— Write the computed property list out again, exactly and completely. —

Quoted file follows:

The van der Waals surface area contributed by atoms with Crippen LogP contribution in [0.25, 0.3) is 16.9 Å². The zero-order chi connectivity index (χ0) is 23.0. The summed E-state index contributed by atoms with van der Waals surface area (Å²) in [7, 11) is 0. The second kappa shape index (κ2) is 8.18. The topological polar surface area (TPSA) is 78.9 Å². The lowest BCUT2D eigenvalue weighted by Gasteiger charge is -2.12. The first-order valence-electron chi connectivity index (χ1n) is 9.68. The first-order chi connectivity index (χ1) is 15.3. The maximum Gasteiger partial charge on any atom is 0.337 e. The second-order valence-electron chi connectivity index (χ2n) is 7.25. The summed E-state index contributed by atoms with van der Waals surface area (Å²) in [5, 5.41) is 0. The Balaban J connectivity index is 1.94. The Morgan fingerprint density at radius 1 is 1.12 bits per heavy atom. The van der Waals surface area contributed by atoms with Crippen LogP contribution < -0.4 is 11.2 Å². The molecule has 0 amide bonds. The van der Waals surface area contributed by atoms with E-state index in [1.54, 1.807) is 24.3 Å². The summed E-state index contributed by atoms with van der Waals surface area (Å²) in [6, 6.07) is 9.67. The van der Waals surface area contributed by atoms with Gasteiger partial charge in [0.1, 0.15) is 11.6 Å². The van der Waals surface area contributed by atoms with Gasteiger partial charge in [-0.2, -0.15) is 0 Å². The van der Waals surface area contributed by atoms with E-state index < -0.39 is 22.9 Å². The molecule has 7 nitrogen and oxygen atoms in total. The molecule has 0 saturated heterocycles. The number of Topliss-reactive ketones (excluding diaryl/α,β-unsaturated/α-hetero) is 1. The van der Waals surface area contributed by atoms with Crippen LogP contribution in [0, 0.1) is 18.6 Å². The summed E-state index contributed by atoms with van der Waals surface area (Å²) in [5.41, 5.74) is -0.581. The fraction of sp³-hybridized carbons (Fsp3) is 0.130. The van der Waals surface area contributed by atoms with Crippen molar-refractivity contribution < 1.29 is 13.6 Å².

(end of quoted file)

The van der Waals surface area contributed by atoms with Crippen LogP contribution in [0.25, 0.3) is 16.9 Å². The zero-order chi connectivity index (χ0) is 23.0. The summed E-state index contributed by atoms with van der Waals surface area (Å²) in [7, 11) is 0. The second kappa shape index (κ2) is 8.18. The topological polar surface area (TPSA) is 78.9 Å². The lowest BCUT2D eigenvalue weighted by Gasteiger charge is -2.12. The first-order valence-electron chi connectivity index (χ1n) is 9.68. The first-order chi connectivity index (χ1) is 15.3. The maximum Gasteiger partial charge on any atom is 0.337 e. The second-order valence-electron chi connectivity index (χ2n) is 7.25. The summed E-state index contributed by atoms with van der Waals surface area (Å²) in [5, 5.41) is 0. The Balaban J connectivity index is 1.94. The Morgan fingerprint density at radius 1 is 1.12 bits per heavy atom. The van der Waals surface area contributed by atoms with Crippen LogP contribution < -0.4 is 11.2 Å². The molecule has 0 amide bonds. The van der Waals surface area contributed by atoms with E-state index in [1.54, 1.807) is 24.3 Å². The summed E-state index contributed by atoms with van der Waals surface area (Å²) in [6, 6.07) is 9.67. The van der Waals surface area contributed by atoms with Gasteiger partial charge in [0.1, 0.15) is 11.6 Å². The van der Waals surface area contributed by atoms with Gasteiger partial charge in [-0.2, -0.15) is 0 Å². The van der Waals surface area contributed by atoms with E-state index < -0.39 is 22.9 Å². The molecule has 7 nitrogen and oxygen atoms in total. The molecule has 0 saturated heterocycles. The number of Topliss-reactive ketones (excluding diaryl/α,β-unsaturated/α-hetero) is 1. The van der Waals surface area contributed by atoms with Crippen LogP contribution in [0, 0.1) is 18.6 Å². The summed E-state index contributed by atoms with van der Waals surface area (Å²) in [5.41, 5.74) is -0.581. The fraction of sp³-hybridized carbons (Fsp3) is 0.130. The van der Waals surface area contributed by atoms with Crippen molar-refractivity contribution < 1.29 is 13.6 Å².